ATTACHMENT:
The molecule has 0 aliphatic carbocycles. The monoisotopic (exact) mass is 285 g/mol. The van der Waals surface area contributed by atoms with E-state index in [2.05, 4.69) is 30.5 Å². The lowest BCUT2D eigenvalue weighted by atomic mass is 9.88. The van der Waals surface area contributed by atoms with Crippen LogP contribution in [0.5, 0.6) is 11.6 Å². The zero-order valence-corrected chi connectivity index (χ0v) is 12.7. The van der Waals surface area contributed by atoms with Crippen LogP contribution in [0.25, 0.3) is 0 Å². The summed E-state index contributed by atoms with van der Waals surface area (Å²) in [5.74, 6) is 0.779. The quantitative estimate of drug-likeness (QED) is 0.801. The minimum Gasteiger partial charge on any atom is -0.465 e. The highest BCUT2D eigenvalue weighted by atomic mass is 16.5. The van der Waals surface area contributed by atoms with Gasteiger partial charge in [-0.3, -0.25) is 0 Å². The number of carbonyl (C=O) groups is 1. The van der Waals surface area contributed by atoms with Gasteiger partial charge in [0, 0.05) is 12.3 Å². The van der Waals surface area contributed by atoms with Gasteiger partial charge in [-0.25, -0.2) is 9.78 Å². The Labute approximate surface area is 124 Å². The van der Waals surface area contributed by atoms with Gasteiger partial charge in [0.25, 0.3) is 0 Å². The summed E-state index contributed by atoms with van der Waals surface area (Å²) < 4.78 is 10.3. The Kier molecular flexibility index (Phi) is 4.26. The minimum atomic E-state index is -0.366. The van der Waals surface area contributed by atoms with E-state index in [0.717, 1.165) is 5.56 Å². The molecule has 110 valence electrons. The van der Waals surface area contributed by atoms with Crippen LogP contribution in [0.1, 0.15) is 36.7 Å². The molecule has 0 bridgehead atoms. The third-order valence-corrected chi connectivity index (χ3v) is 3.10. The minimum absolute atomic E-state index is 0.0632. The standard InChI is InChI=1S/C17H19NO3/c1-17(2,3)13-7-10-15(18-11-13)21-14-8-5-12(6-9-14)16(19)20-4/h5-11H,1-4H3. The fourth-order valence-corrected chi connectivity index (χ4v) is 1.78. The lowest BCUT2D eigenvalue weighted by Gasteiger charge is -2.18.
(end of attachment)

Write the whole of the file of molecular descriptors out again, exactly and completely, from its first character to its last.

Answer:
The molecule has 0 aliphatic carbocycles. The monoisotopic (exact) mass is 285 g/mol. The van der Waals surface area contributed by atoms with E-state index in [2.05, 4.69) is 30.5 Å². The lowest BCUT2D eigenvalue weighted by atomic mass is 9.88. The van der Waals surface area contributed by atoms with Crippen LogP contribution in [0.5, 0.6) is 11.6 Å². The zero-order valence-corrected chi connectivity index (χ0v) is 12.7. The van der Waals surface area contributed by atoms with Crippen LogP contribution in [0.25, 0.3) is 0 Å². The summed E-state index contributed by atoms with van der Waals surface area (Å²) in [5.74, 6) is 0.779. The quantitative estimate of drug-likeness (QED) is 0.801. The minimum Gasteiger partial charge on any atom is -0.465 e. The highest BCUT2D eigenvalue weighted by atomic mass is 16.5. The van der Waals surface area contributed by atoms with Gasteiger partial charge in [-0.3, -0.25) is 0 Å². The number of carbonyl (C=O) groups is 1. The van der Waals surface area contributed by atoms with Gasteiger partial charge in [0, 0.05) is 12.3 Å². The van der Waals surface area contributed by atoms with Gasteiger partial charge in [-0.25, -0.2) is 9.78 Å². The Labute approximate surface area is 124 Å². The van der Waals surface area contributed by atoms with Gasteiger partial charge in [0.25, 0.3) is 0 Å². The summed E-state index contributed by atoms with van der Waals surface area (Å²) < 4.78 is 10.3. The Kier molecular flexibility index (Phi) is 4.26. The minimum atomic E-state index is -0.366. The van der Waals surface area contributed by atoms with E-state index in [0.717, 1.165) is 5.56 Å². The molecule has 110 valence electrons. The van der Waals surface area contributed by atoms with Crippen LogP contribution in [0.1, 0.15) is 36.7 Å². The molecule has 0 bridgehead atoms. The third-order valence-corrected chi connectivity index (χ3v) is 3.10. The minimum absolute atomic E-state index is 0.0632. The standard InChI is InChI=1S/C17H19NO3/c1-17(2,3)13-7-10-15(18-11-13)21-14-8-5-12(6-9-14)16(19)20-4/h5-11H,1-4H3. The fourth-order valence-corrected chi connectivity index (χ4v) is 1.78. The lowest BCUT2D eigenvalue weighted by Gasteiger charge is -2.18.